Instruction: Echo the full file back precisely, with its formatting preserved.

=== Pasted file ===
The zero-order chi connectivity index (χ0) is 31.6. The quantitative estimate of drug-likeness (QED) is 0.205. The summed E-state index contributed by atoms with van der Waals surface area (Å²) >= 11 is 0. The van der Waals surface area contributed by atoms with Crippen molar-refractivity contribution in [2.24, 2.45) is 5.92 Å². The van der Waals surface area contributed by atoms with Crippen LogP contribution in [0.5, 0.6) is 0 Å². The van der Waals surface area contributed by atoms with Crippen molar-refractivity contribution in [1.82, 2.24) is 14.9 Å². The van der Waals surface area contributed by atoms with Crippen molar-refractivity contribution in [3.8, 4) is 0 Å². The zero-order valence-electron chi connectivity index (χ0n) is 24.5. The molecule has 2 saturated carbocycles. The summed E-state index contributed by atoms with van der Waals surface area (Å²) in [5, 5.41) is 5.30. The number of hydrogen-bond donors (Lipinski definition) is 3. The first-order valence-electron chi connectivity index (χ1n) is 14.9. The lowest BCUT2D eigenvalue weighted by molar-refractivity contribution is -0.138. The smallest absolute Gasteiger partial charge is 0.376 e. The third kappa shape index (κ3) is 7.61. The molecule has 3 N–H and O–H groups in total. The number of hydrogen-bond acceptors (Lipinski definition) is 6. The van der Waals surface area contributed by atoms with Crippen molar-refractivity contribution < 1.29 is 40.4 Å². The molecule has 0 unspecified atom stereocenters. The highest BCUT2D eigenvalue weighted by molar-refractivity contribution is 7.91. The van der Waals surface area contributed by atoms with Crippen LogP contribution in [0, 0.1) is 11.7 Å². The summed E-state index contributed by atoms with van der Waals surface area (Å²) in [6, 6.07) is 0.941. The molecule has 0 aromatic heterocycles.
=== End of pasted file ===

The zero-order chi connectivity index (χ0) is 31.6. The quantitative estimate of drug-likeness (QED) is 0.205. The summed E-state index contributed by atoms with van der Waals surface area (Å²) >= 11 is 0. The van der Waals surface area contributed by atoms with Crippen molar-refractivity contribution in [2.24, 2.45) is 5.92 Å². The van der Waals surface area contributed by atoms with Crippen LogP contribution in [0.5, 0.6) is 0 Å². The van der Waals surface area contributed by atoms with Crippen molar-refractivity contribution in [1.82, 2.24) is 14.9 Å². The van der Waals surface area contributed by atoms with Crippen molar-refractivity contribution in [3.8, 4) is 0 Å². The zero-order valence-electron chi connectivity index (χ0n) is 24.5. The molecule has 2 saturated carbocycles. The summed E-state index contributed by atoms with van der Waals surface area (Å²) in [5, 5.41) is 5.30. The number of hydrogen-bond donors (Lipinski definition) is 3. The first-order valence-electron chi connectivity index (χ1n) is 14.9. The lowest BCUT2D eigenvalue weighted by molar-refractivity contribution is -0.138. The smallest absolute Gasteiger partial charge is 0.376 e. The third kappa shape index (κ3) is 7.61. The molecule has 3 N–H and O–H groups in total. The number of hydrogen-bond acceptors (Lipinski definition) is 6. The van der Waals surface area contributed by atoms with Crippen molar-refractivity contribution < 1.29 is 40.4 Å². The molecule has 0 unspecified atom stereocenters. The highest BCUT2D eigenvalue weighted by molar-refractivity contribution is 7.91. The van der Waals surface area contributed by atoms with Crippen LogP contribution in [0, 0.1) is 11.7 Å². The summed E-state index contributed by atoms with van der Waals surface area (Å²) in [6, 6.07) is 0.941. The molecule has 0 aromatic heterocycles.